Caddis - Trichoptera
Only a handful of caddis species are free living, the rest construct some sort of housing to carry around as protection from predators. All manner of available materials can be used to construct these houses from tiny pebbles glued together with silken threads to bits and pieces of chewed up woody debris. Each species having its own preference.
I have performed thousands of gastric lavage samples on fish throughout the western united states, and have observed on most occasions, some indication that fish routinely ingest cased caddis. On rivers that have large concentrations of caddis such as the Brachycentrus species, the cased caddis can be a beneficial opportunistic meal providing sustenance when other hatches are sparse.
Debris shelter builders are frequently preyed upon because the larva move around along the stones more freely than many of the stone shelter builders as they feed. The shelter building caddis belong to the shredders and scrapers functional feeding group, they are a lot like the cows and sheep of the aquatic insect world both in grazing habits and forming large herds. Shelter building caddis tend to hatch in vast quantities in shorter durations but the cased larva are available for a large portion of the year.
Free Living Caddis
Caddis larva are broken down into three distinct groups, the free living, net spinning and case/shelter building groups. Each of these groups have distinct behavioral characteristics important for the angler and fly tyer to understand. Free living caddis are predatory in nature, do not build shelters but rather, crawl freely about the rocks in search of other macro invertebrates in which to feed upon. Net building caddis spin funnel shaped webs and feed on detritus filtered from the current captured in the nets that they construct. Shelter building caddis build protective shelters that they carry around with them as the crawl amongst the cobble feeding on the bio-film that grows on the rocks.
It is interesting to note that free living caddis larva species emerge in small numbers throughout the season and are always available as opportunistic prey items throughout the day and long into the evening. Emergence activity of the free living groups will typically be in small but predictable numbers all season long. This makes them a top choice for the angler to imitate when no specific hatch activity can be observed. I generally prefer to start my angling day with a heavy Czech or two nymph probing shallow to medium depth riffles — up to three feet — hoping to take advantage of opportunistic feeding activity and switch to a caddis emerger pattern when I actually detect emergence activity.
My favorite color combination of Czech nymph. One of that I frequently run out of in my fly box as I am always giving them away.
I originally devised this color combination to cover the yellow/green stones of summer. I use this fly when the Yellow Sallies are hatching. Even when the Sallies are not hatching, this color attracts a lot of attention.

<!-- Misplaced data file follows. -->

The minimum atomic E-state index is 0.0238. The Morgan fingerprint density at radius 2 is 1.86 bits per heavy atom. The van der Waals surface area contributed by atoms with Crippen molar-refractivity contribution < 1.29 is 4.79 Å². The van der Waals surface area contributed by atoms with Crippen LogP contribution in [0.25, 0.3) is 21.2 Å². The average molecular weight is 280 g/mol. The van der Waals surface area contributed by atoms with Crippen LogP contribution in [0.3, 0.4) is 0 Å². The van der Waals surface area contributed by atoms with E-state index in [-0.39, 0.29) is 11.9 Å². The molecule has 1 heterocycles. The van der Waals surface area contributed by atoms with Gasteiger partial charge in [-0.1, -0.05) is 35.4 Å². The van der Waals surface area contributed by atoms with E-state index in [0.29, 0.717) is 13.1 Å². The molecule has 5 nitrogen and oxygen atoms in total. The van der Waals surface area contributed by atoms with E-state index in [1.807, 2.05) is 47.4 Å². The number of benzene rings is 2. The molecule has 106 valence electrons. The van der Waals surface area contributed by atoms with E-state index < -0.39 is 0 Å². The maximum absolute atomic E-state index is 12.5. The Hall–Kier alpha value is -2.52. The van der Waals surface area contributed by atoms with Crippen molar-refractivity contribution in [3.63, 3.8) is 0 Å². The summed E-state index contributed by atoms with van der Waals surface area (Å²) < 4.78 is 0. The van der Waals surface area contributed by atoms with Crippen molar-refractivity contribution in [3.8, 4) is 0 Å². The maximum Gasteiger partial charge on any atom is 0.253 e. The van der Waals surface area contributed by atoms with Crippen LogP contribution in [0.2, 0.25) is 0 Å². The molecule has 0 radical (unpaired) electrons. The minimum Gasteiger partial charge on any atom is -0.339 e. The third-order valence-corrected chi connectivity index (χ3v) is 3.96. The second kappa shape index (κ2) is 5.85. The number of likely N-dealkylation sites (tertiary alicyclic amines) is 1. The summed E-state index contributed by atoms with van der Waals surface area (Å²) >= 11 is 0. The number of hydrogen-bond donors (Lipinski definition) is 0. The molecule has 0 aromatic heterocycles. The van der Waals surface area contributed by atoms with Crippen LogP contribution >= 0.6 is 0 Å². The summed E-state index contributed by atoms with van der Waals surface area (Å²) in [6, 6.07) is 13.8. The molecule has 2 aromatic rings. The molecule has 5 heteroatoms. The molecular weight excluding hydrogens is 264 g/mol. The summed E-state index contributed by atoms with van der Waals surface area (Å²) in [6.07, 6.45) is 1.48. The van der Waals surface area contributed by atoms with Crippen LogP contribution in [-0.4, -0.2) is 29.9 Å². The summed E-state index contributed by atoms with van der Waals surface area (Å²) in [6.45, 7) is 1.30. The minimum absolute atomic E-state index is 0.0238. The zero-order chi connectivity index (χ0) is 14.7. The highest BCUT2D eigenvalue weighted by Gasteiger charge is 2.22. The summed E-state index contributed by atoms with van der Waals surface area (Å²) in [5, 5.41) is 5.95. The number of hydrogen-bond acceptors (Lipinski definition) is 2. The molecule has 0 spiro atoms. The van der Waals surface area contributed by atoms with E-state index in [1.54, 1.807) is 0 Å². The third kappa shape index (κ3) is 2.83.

New inventory being tied soon.
Another Czech nymph that I adapted to match the size shape and color of the Hydropsyche caddis that I have been sampling around the west. I find plenty of these in spring gastric samples to indicate that this is nymph of significant importance. My angling logs agree.
Riffle Drifter Perdigones
Optimized to fish shallow riffles, where free living caddis live, the Riffle Drifter series offers an ideal pattern for the fast pace of euro-nymphing choppy riffles such as on Montana’s Madison or Oregon’s Deschutes Rivers. A great Rocky Mountain freestone pattern.
Caddis Pupa - Emergers
Of all the members of the EPT group, caddis are the only family to undergo a complete life cycle: larva, pupa, and adult. The pupal form is the transitional stage between either a sheltered dwelling or free-living caddis larva and the winged adult. Free-living caddis larva only build protective shelters of debris or stones that they seal themselves inside during pupation. Caddis pupa are only available at the time of emergence and in most cases, emerging pupa is the most vulnerable stage in the insects life cycle that is available to trout.
It has been debated over the decades the theory that caddis inflates their exoskeletons with a gas bubble to emerge to the surface. While I have not seen this phenomenon in person, I have seen tiny flashes of light near the surface of the water like that of the paparazzi shooting a movie star walking the red carpet. I have surmised that I was witnessing the glints of light as caddis emerge encased in this so-called gas bubble. Because of this phenomenon, I fish with caddis emerger patterns that imitate this gas bubble to some degree at or very near the surface instead of presented deeply. When fishing deeper in the water column, I use much less flashy, more opaque caddis pupa imitations because they have not begun to exhibit this gas bubble yet.
I have observed several caddis species whose exoskeleton would exfoliate in the process of emergence. The chitin of the pupa would be somewhat transparent allowing the more colorful adults’ abdomen to show through. Patterns such as my CW Softie imitate this occurrence. Either way, I strive for a bright yet transparent effect when designing caddis pupa nymphs.